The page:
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Mon Sep 21, 2020, 05:40 AM

cities dependent on tech workers hurting when all the employees go remote

https://www.mercurynews.com/2020/09/20/coronavirus-economy-in-mountain-view-tech-gives-and-takes-away/

Coronavirus economy: In Mountain View, tech gives and takes away
City known for Big Tech has thousands of small businesses, many hurting

MOUNTAIN VIEW, CA - SEPTEMBER 14: Jackie Graham, the co-owner of the Sports Page Bar & Grill in Mountain View, Calif., sits inside her bar after a lunch break on Sept. 14, 2020. (Dai Sugano/Bay Area News Group)
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It’s a warm Friday afternoon at a Mountain View sports pub just a stone’s throw from several Google offices, and tables inside and out should be filled with people celebrating the end of the workweek. But the long barroom with seating for 80 is closed by coronavirus regulations, and on the outdoor patio — despite efforts to draw people in — there are just a dozen customers drinking and eating in a space for more than 200.

In this city with an economy heavily dependent on the technology industry’s army of daytime workers, thousands of whom are typically bused in by their employers, the shift to remote work is wreaking financial havoc across a broad swath of Mountain View businesses even as the city’s biggest employer contributes new revenue and pandemic assistance.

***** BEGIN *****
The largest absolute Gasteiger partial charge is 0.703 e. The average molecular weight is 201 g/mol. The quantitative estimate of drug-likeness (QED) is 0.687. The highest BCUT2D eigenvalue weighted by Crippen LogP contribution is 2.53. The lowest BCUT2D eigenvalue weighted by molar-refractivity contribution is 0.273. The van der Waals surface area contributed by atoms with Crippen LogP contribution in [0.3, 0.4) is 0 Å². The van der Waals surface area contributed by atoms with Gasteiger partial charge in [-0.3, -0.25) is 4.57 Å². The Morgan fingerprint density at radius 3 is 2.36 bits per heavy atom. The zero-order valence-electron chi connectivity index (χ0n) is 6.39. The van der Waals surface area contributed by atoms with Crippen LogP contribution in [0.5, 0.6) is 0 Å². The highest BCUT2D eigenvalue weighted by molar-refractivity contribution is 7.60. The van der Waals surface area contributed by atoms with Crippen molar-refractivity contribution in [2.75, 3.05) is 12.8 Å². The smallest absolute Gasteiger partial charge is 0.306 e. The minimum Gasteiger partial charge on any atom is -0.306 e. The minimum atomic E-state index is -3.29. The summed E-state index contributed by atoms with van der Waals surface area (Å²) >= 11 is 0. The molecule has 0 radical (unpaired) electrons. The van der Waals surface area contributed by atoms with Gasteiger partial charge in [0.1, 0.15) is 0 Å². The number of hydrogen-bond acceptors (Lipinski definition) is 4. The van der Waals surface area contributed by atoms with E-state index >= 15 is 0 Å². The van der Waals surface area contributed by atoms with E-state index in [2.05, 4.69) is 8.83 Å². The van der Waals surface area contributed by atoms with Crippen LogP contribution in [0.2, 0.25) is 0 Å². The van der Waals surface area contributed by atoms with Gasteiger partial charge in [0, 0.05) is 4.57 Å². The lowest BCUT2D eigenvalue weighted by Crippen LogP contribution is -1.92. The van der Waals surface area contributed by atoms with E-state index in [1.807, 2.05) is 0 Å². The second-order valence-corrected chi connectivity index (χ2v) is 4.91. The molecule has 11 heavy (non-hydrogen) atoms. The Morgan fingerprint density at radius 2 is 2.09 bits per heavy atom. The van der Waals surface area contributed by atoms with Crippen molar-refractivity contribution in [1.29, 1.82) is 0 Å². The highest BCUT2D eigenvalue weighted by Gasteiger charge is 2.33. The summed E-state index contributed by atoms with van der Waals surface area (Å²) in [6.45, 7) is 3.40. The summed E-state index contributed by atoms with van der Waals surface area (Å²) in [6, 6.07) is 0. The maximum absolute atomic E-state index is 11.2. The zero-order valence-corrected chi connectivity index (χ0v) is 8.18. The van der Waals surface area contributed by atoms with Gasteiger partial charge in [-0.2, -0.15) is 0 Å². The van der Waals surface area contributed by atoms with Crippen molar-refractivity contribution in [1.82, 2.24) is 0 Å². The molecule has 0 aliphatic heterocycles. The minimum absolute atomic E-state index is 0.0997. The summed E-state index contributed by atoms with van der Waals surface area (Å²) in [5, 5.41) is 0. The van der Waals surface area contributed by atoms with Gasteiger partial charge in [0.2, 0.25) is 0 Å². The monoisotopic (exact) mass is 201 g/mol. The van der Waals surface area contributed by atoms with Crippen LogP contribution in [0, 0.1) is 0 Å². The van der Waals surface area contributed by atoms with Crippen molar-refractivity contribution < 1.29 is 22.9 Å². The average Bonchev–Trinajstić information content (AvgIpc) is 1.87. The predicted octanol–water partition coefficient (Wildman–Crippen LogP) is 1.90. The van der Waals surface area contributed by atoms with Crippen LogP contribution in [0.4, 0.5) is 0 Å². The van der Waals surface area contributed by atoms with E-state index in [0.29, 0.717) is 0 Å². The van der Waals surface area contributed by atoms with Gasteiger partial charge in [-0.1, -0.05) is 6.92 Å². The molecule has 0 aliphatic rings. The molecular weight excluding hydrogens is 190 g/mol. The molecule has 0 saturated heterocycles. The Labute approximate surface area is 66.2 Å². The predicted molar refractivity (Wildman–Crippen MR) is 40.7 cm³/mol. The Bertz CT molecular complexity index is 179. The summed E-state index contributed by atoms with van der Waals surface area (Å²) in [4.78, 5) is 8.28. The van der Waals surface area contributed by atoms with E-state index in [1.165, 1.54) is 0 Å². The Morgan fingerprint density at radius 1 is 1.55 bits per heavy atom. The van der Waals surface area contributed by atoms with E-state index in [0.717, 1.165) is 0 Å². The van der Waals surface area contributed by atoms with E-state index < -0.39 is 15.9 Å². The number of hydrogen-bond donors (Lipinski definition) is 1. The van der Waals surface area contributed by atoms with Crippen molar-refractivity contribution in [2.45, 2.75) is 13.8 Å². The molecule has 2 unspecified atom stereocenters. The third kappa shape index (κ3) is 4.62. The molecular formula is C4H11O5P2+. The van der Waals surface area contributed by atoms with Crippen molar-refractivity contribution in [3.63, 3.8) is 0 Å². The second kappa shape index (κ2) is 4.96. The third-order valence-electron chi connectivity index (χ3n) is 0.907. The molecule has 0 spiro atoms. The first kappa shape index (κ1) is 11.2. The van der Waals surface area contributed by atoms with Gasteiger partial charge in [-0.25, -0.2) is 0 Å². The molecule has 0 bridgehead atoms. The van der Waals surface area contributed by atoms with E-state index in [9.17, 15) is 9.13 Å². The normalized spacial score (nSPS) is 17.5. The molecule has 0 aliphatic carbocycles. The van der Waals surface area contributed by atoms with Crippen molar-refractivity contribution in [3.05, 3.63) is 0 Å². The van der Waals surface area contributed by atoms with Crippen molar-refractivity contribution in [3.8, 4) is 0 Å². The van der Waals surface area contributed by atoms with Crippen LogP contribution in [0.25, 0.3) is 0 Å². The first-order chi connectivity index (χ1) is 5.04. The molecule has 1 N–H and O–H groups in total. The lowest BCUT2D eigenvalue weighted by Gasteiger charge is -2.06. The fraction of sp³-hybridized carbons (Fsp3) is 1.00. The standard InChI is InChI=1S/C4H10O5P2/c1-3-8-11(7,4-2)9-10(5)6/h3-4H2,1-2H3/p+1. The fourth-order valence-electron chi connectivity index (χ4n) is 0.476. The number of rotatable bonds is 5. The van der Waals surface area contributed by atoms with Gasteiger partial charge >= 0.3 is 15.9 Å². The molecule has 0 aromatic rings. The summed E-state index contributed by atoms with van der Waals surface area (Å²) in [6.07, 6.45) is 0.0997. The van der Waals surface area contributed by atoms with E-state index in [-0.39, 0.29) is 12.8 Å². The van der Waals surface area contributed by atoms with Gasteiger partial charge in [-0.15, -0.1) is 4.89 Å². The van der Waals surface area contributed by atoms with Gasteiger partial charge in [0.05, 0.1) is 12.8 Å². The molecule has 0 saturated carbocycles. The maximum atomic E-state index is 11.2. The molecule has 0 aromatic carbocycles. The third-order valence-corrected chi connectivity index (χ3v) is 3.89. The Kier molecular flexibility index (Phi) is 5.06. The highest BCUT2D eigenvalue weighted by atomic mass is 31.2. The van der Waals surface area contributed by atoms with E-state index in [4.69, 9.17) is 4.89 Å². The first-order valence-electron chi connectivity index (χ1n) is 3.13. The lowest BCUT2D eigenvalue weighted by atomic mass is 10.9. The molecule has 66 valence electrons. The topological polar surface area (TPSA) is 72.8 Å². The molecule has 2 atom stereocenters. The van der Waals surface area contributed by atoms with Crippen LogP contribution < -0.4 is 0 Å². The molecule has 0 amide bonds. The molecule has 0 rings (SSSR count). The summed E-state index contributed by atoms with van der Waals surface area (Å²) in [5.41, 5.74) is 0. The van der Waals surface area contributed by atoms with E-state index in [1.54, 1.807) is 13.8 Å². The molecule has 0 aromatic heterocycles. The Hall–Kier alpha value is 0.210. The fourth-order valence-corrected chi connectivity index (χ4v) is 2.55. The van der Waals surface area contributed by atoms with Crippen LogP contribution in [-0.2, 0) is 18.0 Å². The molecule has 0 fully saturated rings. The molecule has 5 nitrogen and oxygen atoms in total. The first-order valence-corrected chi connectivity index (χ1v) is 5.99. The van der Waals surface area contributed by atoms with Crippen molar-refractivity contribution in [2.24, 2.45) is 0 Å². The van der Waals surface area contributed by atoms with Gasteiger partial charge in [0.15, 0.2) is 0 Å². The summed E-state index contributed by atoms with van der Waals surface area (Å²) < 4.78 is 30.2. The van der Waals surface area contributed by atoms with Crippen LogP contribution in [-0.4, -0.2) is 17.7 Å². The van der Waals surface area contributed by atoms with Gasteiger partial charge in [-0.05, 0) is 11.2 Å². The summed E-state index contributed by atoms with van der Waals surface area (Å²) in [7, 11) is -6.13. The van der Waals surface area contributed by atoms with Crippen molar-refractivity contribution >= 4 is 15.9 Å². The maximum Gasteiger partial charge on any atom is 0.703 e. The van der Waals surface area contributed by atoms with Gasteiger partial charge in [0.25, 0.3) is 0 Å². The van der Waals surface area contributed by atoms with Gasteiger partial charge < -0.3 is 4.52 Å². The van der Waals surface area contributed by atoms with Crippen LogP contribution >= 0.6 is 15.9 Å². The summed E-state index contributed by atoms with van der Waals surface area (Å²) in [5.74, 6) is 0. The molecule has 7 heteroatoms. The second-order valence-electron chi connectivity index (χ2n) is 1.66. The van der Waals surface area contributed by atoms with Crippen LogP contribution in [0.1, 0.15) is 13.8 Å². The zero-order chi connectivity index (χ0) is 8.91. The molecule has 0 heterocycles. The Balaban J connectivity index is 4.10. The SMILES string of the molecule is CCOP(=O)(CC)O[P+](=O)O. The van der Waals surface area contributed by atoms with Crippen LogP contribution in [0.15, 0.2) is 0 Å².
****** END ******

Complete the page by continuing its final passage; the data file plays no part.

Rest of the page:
“We’re surrounded by Google here, and Microsoft is just over there. A lot of small companies as well,” says Jackie Graham, who has owned The Sports Page with her husband, Rob, for 28 years. “We used to be busy nearly every day because of the surrounding companies.”


MOUNTAIN VIEW, CA – SEPTEMBER 14: From left, customers Guy Reichman, Lawrence Lin and Michael Dellosso spend time at the patio area of The Sports Page Bar & Grill in Mountain View, Calif., on Sept. 14, 2020. (Dai Sugano/Bay Area News Group)
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Now, the Grahams have pulled the net from the sand volleyball court and ringed the expanse with socially distanced picnic tables plucked from the patio, where they’ve mounted three giant-screen TVs along the rear fence “just to try to bring some people in,” Graham says.


The Sports Page has kept its five bartenders but at dramatically reduced hours. Graham estimates revenue has cratered 70% from pre-pandemic times.

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Reply cities dependent on tech workers hurting when all the employees go remote (Original post)
Demovictory9 Sep 21 OP
Sherman A1 Sep 21 #1
Baclava Sep 21 #2

Response to Demovictory9 (Original post)

Mon Sep 21, 2020, 06:11 AM

1. This is just the beginning

The restaurant and hospitality industries are in serious trouble.

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Response to Demovictory9 (Original post)

Mon Sep 21, 2020, 06:30 AM

2. The days of crowded bars are gone, risk aversion, people change their behavior to decrease exposure

Reducing the chances of exposure to a dangerous contagious disease is the one thing most people will make personal changes in lifestyle for.

And its not just bars and restaurants, people wont be going back to office jobs for awhile, or going out shopping at all, in any crowds.

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